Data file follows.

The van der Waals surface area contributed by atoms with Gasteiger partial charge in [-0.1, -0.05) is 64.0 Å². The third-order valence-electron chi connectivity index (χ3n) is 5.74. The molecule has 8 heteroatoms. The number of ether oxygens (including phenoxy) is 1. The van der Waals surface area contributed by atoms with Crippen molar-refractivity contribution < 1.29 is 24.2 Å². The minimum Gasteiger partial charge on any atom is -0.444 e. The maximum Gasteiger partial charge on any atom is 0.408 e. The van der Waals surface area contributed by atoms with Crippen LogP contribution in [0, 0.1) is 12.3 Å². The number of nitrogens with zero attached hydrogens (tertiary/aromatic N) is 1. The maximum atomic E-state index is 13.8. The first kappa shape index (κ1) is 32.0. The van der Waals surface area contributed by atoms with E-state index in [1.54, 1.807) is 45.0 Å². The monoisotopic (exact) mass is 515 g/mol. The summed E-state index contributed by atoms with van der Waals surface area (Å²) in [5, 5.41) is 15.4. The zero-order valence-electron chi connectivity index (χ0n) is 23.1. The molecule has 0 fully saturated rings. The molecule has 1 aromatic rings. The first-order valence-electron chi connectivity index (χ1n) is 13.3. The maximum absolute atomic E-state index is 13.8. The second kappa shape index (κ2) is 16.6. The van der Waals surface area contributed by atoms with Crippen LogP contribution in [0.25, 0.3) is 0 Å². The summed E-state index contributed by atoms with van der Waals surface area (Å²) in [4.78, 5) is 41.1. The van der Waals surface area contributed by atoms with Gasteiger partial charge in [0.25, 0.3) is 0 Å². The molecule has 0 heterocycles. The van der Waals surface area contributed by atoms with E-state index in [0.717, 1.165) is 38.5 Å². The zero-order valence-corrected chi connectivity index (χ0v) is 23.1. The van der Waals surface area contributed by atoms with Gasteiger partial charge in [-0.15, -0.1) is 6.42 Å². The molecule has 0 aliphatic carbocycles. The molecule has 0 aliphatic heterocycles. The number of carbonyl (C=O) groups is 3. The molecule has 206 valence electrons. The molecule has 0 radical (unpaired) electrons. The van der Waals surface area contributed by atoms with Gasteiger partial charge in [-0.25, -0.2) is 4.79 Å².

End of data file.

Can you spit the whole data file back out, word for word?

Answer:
The van der Waals surface area contributed by atoms with Gasteiger partial charge in [-0.1, -0.05) is 64.0 Å². The third-order valence-electron chi connectivity index (χ3n) is 5.74. The molecule has 8 heteroatoms. The number of ether oxygens (including phenoxy) is 1. The van der Waals surface area contributed by atoms with Crippen molar-refractivity contribution < 1.29 is 24.2 Å². The minimum Gasteiger partial charge on any atom is -0.444 e. The maximum Gasteiger partial charge on any atom is 0.408 e. The van der Waals surface area contributed by atoms with Crippen LogP contribution in [0, 0.1) is 12.3 Å². The number of nitrogens with zero attached hydrogens (tertiary/aromatic N) is 1. The maximum atomic E-state index is 13.8. The first kappa shape index (κ1) is 32.0. The van der Waals surface area contributed by atoms with E-state index in [1.54, 1.807) is 45.0 Å². The monoisotopic (exact) mass is 515 g/mol. The summed E-state index contributed by atoms with van der Waals surface area (Å²) in [5, 5.41) is 15.4. The zero-order valence-electron chi connectivity index (χ0n) is 23.1. The molecule has 0 fully saturated rings. The molecule has 1 aromatic rings. The first-order valence-electron chi connectivity index (χ1n) is 13.3. The maximum absolute atomic E-state index is 13.8. The second kappa shape index (κ2) is 16.6. The van der Waals surface area contributed by atoms with Crippen LogP contribution in [0.25, 0.3) is 0 Å². The summed E-state index contributed by atoms with van der Waals surface area (Å²) in [4.78, 5) is 41.1. The van der Waals surface area contributed by atoms with Gasteiger partial charge in [0.25, 0.3) is 0 Å². The molecule has 0 heterocycles. The van der Waals surface area contributed by atoms with E-state index in [0.717, 1.165) is 38.5 Å². The zero-order valence-corrected chi connectivity index (χ0v) is 23.1. The van der Waals surface area contributed by atoms with Gasteiger partial charge in [-0.15, -0.1) is 6.42 Å². The molecule has 0 aliphatic carbocycles. The molecule has 0 aliphatic heterocycles. The number of carbonyl (C=O) groups is 3. The molecule has 206 valence electrons. The molecule has 0 radical (unpaired) electrons. The van der Waals surface area contributed by atoms with Gasteiger partial charge in [-0.25, -0.2) is 4.79 Å².